Hughes translated into memory

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The Independent Online
THE VOICE of Ted Hughes, the late Poet Laureate, echoed around Westminster Abbey yesterday, with the poignant, and prescient lines: "Golden lads and girls all must/As chimney sweepers, come to dust."

It was, perhaps, a fitting memorial that such a master of English should be given the final word at a service of thanksgiving for his life and work. His reading of Shakespeare's Song from Cymbeline spoke to another late Poet Laureate, Alfred Tennyson, who loved the poem so much that he took a copy to his grave.

Yesterday's 90-minute service was, as the Dean of Westminster, the Very Rev Dr Wesley Carr, said at the outset, an unusual remembrance for an unusual man. In recognition of the fact that "to speak about a poet risks losing his genius and spirit", Hughes's friends chose instead to read his poems. The unenviable task of selecting the appropriate words to honour him fell to the Nobel prizewinner Seamus Heaney, who commented afterwards: "It has to be done and it cannot be done."

He said: "At this moment, in this Abbey, where kings and poets lie translated into legend, it is impossible not to think of Ted Hughes as one of the figures of the tapestry, one of the valiant and the destined, a permanence who would have been as much at home with Caedmon, the first English poet in the seventh-century monastery at Whitby, as he would have been with Owen and his doomed men in the trenches of the Somme."

It was, Heaney added, Hughes's "instinct for wholeness and harmony" and his "sense of the world, epic and stirring" that made him a great Poet Laureate. "In the end, he was fulfilling the role of the representative poet, answerable to the shade of Shakespeare, having to live up to the spiritual standards set by Blake, Dickinson and Hopkins."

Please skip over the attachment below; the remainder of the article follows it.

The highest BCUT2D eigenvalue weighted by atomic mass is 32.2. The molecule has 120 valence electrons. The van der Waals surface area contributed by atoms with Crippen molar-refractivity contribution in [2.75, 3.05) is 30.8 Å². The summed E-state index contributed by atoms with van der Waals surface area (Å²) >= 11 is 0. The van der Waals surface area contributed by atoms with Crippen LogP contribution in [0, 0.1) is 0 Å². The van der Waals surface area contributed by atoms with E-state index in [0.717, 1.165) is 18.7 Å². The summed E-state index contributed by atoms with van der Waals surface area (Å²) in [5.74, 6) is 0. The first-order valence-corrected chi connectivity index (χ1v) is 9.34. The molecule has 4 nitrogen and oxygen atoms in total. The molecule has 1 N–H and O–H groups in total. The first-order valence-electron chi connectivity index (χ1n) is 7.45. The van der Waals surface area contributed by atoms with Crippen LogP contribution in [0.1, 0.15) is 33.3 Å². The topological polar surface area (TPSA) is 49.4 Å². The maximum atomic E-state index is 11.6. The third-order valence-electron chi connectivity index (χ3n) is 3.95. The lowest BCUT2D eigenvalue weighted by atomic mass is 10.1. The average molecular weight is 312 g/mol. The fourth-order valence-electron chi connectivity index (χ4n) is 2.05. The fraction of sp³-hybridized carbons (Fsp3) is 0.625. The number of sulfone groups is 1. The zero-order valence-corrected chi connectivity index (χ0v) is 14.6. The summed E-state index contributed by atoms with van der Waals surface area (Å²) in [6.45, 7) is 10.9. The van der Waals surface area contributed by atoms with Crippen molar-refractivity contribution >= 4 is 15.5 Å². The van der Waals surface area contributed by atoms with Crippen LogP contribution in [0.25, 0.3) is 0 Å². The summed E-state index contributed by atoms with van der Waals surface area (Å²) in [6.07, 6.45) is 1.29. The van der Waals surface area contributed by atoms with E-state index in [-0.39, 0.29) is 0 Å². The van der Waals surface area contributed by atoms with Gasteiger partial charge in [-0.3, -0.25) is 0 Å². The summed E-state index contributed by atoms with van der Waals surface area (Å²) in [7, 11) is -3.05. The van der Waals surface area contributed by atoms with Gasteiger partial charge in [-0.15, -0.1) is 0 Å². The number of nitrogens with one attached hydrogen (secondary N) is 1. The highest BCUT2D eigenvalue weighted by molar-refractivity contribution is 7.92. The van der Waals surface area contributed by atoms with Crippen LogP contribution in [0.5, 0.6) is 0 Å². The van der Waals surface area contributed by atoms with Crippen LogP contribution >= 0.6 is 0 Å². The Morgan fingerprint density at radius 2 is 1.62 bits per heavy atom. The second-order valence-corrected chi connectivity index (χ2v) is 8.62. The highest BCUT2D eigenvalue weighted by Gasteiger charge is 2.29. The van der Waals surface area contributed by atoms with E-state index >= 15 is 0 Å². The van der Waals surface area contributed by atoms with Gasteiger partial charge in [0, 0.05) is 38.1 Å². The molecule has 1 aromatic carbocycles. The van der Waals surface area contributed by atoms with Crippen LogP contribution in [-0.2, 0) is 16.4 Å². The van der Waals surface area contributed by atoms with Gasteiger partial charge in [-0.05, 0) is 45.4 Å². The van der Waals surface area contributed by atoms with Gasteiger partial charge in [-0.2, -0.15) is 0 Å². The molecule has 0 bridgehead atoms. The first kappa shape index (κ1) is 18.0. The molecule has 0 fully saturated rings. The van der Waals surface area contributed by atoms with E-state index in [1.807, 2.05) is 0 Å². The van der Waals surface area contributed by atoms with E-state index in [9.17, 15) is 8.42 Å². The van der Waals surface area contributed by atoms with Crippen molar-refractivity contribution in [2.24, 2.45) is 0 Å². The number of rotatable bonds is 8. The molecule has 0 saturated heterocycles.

Hughes died in October, aged 68, from cancer. Heaney shared with the 1,800 guests, including Queen Elizabeth the Queen Mother and the Prince of Wales, his memory of the private funeral in Devon. He described how Hughes's two children, Frieda and Nicholas, helped carry the coffin at knee height. It "floated out of the door on a clear channel of light and air". The sight had brought to mind an image from Arthurian legend of "the hero on his barge being translated into memory".

Yesterday was the anniversary of Hughes's mother's death, a fact "as appropriate as it is sorrowful", said Heaney, introducing Hughes's poem to his mother, Anniversary: "My mother's face is glistening/As if she held it into the skyline wind/Looking towards me. I do this for her." Hughes's father also featured, in the reading of the poem For the Duration, about his father's silence on his wartime experiences.

There was, however, no mention of his first wife, the late American poet Sylvia Plath, and the suffering that followed her suicide in 1963; or of his less celebrated lover, Assia Wevill, who killed herself and their child. There was one reference, by Heaney, to Hughes's "personal and historic sorrows".

Perhaps this was because the service was planned by his widow, Carol Orchard, with whom he had shared 30 years of happiness. Or perhaps it was in deference to Hughes's own silence, which he broke - in print - only months before his death with the publication of The Birthday Letters.


The Very Rev Dr Wesley Carr, Dean of Westminster, introducing the service: "Ted Hughes's friends read his words and in the setting of his poetry remember him."

Lord Gowrie, former head of the Arts Council: "He was renowned and read throughout ... the world."